Herself was in Cork at the weekend for a conference. She stayed in my parents’ house and her uncle and aunt ferried her around. It was reasonably successful. She says that her grandfather is unused to having teenagers in the house and when she failed to materialise for breakfast by 9 on Sunday morning he rang my sister and got her to drop round to check that the Princess was alright and not lying in the bed at death’s door. She was alright.
Me: How did the history exam go today?
Herself: Not great.
Mr. Waffle: Chronologically speaking, she is the latest victim of Hitler’s foreign policy.
There was no sign of herself when I rose from by bed at 10 last Saturday morning. She sent a message to the family group chat saying that she was gone in to the Trinity Open Day with her friend E. They had an interesting enough morning. She was shocked how many people were there with their parents. I felt a bit bad that not only did I not accompany her but I didn’t even know she was going. She on the other hand was delighted not to have me there.
She discovered that she could get €2,000 off accommodation, if she stayed in an Irish speaking student residence in Rathmines. She would still have to pay the balance and be further away than if she stayed at home but I think she was gratified to discover that membership has its privileges. Trinity apparently has an exchange arrangement with Stellenbosch and she is keen to go with the money we will save from having her live at home while she’s in college. As there are quite a few hurdles between her and operation Stellenbosch, I decided to let that go but my reservations were in no way addressed when Mr. Waffle said, “Quite dangerous, no?”
There were a couple of lectures on various subjects and since her friend E is keen to study law, they attended that one. There was an enormous queue and the students on the door announced that it was only open to school children as there wasn’t room for all the parents. A [very old – probably about my age] woman did not move from the queue. When she got to the top and the student at the door asked her not to go in, she was very cross and said that she was a mature student. This misfortunate student at the door apologised and berated himself saying, “I am so sorry, we should be more inclusive.” Aren’t the young people lovely all the same?
Herself ended up sitting beside this woman and her daughter. It became abundantly apparent that the mother was not, in fact, a mature student but a pushy mother. Herself was outraged. The lecturer said, “I’m sure some of you are the first people from your families thinking about going to college.” Pushy mother was heard to hiss audibly, “No one in this audience, I’m sure.” As it happens, the Princess’s friend E, sitting two seats away from pushy mother will be the first person in her family to go to college. I say will with complete confidence as she is clever and organised; found out about the college open day herself; and dragged my daughter out of bed to attend.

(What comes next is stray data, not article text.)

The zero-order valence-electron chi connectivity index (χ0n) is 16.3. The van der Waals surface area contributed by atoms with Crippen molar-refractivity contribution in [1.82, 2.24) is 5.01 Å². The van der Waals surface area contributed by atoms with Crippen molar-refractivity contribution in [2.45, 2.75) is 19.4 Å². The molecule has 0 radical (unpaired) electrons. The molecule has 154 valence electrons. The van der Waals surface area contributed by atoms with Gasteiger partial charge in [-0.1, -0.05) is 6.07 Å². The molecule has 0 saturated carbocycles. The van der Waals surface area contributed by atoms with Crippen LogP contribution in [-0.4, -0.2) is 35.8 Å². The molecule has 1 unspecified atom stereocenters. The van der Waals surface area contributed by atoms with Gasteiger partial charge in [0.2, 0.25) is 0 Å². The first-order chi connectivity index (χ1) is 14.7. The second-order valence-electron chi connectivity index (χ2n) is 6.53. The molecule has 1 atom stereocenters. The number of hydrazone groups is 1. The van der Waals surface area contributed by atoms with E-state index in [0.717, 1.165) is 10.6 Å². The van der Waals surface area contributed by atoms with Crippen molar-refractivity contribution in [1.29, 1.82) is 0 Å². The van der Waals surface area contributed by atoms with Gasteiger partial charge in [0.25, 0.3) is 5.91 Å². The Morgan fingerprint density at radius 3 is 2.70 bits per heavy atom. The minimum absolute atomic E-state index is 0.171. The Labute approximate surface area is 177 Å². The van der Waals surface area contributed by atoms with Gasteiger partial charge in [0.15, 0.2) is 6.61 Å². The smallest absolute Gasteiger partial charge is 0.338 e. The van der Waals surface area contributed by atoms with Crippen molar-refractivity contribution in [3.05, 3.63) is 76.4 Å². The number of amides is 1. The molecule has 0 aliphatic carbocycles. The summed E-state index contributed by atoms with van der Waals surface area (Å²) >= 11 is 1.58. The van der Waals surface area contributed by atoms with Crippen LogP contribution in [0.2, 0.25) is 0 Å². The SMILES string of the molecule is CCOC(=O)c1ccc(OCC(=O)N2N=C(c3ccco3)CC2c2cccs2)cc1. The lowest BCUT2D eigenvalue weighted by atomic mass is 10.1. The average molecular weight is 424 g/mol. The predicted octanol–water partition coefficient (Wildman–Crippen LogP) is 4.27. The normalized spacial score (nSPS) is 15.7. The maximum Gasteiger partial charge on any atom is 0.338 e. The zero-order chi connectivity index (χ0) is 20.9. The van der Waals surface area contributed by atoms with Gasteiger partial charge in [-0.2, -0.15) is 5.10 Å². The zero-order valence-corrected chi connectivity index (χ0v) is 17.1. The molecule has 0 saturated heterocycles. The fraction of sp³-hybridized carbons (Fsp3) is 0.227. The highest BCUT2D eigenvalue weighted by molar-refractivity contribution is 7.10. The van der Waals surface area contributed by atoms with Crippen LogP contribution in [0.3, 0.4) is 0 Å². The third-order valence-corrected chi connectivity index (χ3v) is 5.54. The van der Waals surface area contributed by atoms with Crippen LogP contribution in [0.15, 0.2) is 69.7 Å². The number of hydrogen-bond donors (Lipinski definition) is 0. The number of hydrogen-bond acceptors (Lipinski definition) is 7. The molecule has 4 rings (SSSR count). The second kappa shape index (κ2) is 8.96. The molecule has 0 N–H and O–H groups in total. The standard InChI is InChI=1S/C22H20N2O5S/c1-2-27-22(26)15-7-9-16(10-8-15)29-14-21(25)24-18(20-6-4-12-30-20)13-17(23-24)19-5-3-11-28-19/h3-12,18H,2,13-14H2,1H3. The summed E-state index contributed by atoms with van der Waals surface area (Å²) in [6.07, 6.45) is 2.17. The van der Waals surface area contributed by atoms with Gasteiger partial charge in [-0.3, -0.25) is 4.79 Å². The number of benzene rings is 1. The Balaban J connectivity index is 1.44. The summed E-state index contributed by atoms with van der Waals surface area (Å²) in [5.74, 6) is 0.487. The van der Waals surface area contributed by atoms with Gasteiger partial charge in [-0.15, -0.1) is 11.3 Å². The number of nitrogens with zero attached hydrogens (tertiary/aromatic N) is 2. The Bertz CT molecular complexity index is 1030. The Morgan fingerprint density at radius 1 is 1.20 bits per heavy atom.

Anyhow, the welcome upshot of this is that my daughter now believes that I may not, in fact, be the worst mother in the world.
Michael (sarcastically): Oh yes, no one in this family is known for ped-ant-ry.
Herself and myself in unison (immediately and unthinkingly): Pedant-ry
They had a tea for the former principal in the school today. Herself made a cake for it, organised the collection and made a speech. Daniel sang a song (very good his sister tells me and she is not one to praise him unnecessarily). Michael sat in the hall waiting for it to end.
“Did anyone else make a speech?” I asked. “Well, I gave the main speech for the students but we gave everyone on the student council something to say except one guy from second year who always misses the student council. He missed when we were giving out the speaking parts and he turned up on the day insisting on speaking but we said no,” she explained.
When all of the speeches had ended the little forbidden second year bounded on to the stage and said, “I have no notes but what I say comes from the heart…” As herself said bitterly to me, “He made the event and he made the rest of us look bad with our notes.” He is officially her nemesis.
The principal of our children’s primary school retired at the beginning of September. There was a big party for him and parents of past pupils were invited to attend so we went along. It was a lovely evening and I was impressed by how all the teachers remembered us and asked after the children. We said to the principal how happy the children had been in primary school and what a great operation he ran and he said, “Oh yes, even herself though she was in one of the most difficult classes we ever had in the school.” This was news to us but she got on fine anyhow, I suppose.
The former principal is from the Kerry Gaeltacht (his mother was a great friend of Peig Sayer’s – of course she was) and he went to secondary in St Brendan’s in Killarney. The principal of the children’s secondary school was at the retirement gig also having retired himself this summer. He went to St. Brendan’s as well, in fact the primary principal was a prefect when he started there. All of the clever boys in the Gaeltacht got scholarships to go to secondary school in St. Brendan’s (this was before free second level education was introduced in 1967). A former colleague of mine went there also and he described to me how, the boys from the Gaeltacht never spoke Irish to each other in school (even though the school taught Irish and was very supportive of Irish) but only started speaking Irish to each other again on the bus home at the end of term. There is something very poignant about this.
The new principals of the primary and the secondary school are both fluent Irish speakers but both of them learnt their Irish in school. There are fewer and fewer native speakers and it’s not quite the same, is it?